First Team All-Americans

  • Jalen Brunson, Villanova – There are few things more daunting in college basketball than a talented team with a heady, veteran playmaker at the point guard position. Brunson certainly fits that bill, as he enters the season with great expectations following a sophomore campaign where the point guard earned unanimous all-Big East honors while averaging 14.7 points and 4.1 assists per game. Villanova is the preseason favorite to win the Big East title — and if that prediction comes true, it will be Brunson’s third in three years running the show for Jay Wright’s squad. Factoid: Many players with Brunson’s pedigree would at least test the NBA Draft waters either after their freshman or sophomore seasons, but Brunson is different, stating, “The NBA is not going anywhere. I can wait. I can still get better. I can still get my degree. That’s the approach I had. I talked it over with my parents, and they’re just 100 percent fully supporting me. So that’s where I am.”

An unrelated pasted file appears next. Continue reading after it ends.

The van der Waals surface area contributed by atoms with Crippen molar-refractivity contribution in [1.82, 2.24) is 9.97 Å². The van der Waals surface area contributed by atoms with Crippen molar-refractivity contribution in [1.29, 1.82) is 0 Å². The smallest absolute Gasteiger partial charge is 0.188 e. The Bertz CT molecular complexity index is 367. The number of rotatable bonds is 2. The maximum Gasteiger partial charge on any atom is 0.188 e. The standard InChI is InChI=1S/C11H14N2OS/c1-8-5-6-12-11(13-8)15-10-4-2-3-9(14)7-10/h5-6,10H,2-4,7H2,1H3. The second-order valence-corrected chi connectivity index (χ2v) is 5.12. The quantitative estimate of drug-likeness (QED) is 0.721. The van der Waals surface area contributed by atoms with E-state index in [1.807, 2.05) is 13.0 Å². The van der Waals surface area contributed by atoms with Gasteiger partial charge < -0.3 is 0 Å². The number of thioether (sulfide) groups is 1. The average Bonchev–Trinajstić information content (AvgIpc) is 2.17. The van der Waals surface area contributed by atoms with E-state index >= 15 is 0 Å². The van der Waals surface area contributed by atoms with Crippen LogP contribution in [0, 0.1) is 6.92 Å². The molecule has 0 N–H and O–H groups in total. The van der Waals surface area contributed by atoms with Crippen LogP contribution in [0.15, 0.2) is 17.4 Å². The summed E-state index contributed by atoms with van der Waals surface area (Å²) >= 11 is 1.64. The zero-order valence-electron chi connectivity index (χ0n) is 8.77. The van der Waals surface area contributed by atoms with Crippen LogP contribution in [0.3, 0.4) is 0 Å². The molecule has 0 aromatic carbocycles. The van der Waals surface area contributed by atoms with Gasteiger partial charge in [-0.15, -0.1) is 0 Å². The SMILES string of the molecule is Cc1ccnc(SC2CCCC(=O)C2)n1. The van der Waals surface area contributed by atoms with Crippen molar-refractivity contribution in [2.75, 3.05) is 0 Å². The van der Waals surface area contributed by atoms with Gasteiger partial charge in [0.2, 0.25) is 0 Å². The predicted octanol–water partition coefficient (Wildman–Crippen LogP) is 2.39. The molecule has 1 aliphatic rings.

• Allonzo Trier, Arizona – Arizona experienced some offcourt drama late in the offseason when longtime assistant Book Richardson was arrested by the FBI on charges of bribery, corruption, conspiracy, and fraud stemming from improper conduct on the recruiting trail. That news figures to overshadow much of Arizona’s early season — which is a real shame, as the Wildcats are projected to be among the nation’s best teams. A major reason for that is the return of Trier for his junior year. The talented wing returned from a 19-game performance enhancing drug suspension during his sophomore season to lead the Wildcats to the Pac-12 regular season and tournament titles. Many were surprised when Trier opted to return to Tucson in lieu of entering the NBA Draft, but he has acknowledged that last season’s suspension definitely factored in his decision to come back to school. Factoid: Trier was the subject of a New York Times Magazine feature when he was in sixth grade that highlighted his precocious basketball ability at a young age with an introduction to the AAU scene.